Openly accessible

Architecture, ethics and sustainability - an exploration

Mellersh-Lucas, S. J., de Jong, Ursula and Fuller, Robert 2006, Architecture, ethics and sustainability - an exploration, in ANZAScA 2006 : Challenges for architectural science in changing climates: proceedings of the 40th Annual Conference of the Architectural Science Association, University of Adelaide and Architectural Science Association, Adelaide, S. Aust., pp. 350-357.

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Title Architecture, ethics and sustainability - an exploration
Author(s) Mellersh-Lucas, S. J.
de Jong, Ursula
Fuller, Robert
Conference name Australian and New Zealand Architectural Science Association. Conference (40th : 2006 : Adelaide, S. Aust.)
Conference location Adelaide, S. Aust.
Conference dates 22-24 November 2006
Title of proceedings ANZAScA 2006 : Challenges for architectural science in changing climates: proceedings of the 40th Annual Conference of the Architectural Science Association
Editor(s) Shannon, Susan
Soebarto, Veronica
Williamson, Terry
Publication date 2006
Conference series Australian and New Zealand Architectural Science Association Conference
Start page 350
End page 357
Publisher University of Adelaide and Architectural Science Association
Place of publication Adelaide, S. Aust.
Keyword(s) sustainability
ethics
architecture
Summary Globally we are grappling with the concept of sustainability. What does it mean and how should we respond to ensure that the planet and its ecosystems survive? While the problem of living in a sustainable way must be addressed by all sectors of society, architects are arguably in the 'front line' because of the impact of buildings in terms of resource use and waste generation. Most definitions of sustainability are unhelpful because of their wordiness, lack of detail or ambiguity. Others distort the concept of sustainability to allow business-as-usual (i.e. unsustainable) activity to continue. Using one particular model of sustainability, this paper explores the apparent contradictions between architectural practice in the residential sector, 'sustainable' housing and the desire to behave ethically. The paper begins with definitions of sustainability and ethics, together with some guiding principles. The literature examining the ethics of sustainable architecture is then reviewed. Two indicators are suggested to make a broad-brush assessment of sustainability. Current practice in Australian residential architectural design, both mainstream and 'green', is then critiqued against these indicators. Finally, some practical options for a practising architect faced with a client, who wants an 'unsustainable' house, are briefly explored.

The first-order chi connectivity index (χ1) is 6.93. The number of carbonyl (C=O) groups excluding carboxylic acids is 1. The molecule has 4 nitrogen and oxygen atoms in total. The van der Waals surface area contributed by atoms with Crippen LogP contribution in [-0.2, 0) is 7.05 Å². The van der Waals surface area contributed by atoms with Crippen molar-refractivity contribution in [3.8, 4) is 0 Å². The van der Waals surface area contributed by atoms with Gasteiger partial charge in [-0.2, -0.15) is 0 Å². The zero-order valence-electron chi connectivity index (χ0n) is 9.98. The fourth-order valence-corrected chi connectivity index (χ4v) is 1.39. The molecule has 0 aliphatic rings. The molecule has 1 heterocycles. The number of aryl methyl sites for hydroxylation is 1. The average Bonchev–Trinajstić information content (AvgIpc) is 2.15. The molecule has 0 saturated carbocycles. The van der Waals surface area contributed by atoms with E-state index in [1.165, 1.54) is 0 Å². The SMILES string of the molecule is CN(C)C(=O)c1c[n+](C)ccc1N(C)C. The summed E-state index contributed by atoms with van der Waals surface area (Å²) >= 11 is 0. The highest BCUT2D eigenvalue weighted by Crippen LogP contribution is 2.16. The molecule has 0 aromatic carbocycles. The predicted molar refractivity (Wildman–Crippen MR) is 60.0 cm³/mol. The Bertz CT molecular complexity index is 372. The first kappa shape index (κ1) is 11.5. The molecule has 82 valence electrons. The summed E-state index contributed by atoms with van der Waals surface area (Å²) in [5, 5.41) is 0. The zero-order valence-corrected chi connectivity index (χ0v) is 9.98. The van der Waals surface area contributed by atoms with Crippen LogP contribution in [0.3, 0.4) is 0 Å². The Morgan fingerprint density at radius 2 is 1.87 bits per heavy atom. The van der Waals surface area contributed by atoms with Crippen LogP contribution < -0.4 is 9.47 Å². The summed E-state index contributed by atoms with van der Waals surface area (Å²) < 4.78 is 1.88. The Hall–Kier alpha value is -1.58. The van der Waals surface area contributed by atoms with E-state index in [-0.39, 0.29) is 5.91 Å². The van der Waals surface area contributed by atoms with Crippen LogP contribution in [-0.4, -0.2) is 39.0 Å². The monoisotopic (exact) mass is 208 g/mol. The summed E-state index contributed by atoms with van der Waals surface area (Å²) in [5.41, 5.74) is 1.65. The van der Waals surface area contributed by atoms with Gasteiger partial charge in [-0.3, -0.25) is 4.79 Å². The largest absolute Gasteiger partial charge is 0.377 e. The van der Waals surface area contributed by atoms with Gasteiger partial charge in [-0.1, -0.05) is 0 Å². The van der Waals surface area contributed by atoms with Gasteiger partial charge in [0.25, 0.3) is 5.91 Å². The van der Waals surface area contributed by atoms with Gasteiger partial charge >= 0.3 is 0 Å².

ISBN 0958696128
9780958696128
Language eng
Field of Research 129999 Built Environment and Design not elsewhere classified
HERDC Research category E1 Full written paper - refereed
Persistent URL http://hdl.handle.net/10536/DRO/DU:30006000

Document type: Conference Paper
Collections: School of Architecture and Built Environment
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Every reasonable effort has been made to ensure that permission has been obtained for items included in DRO. If you believe that your rights have been infringed by this repository, please contact drosupport@deakin.edu.au.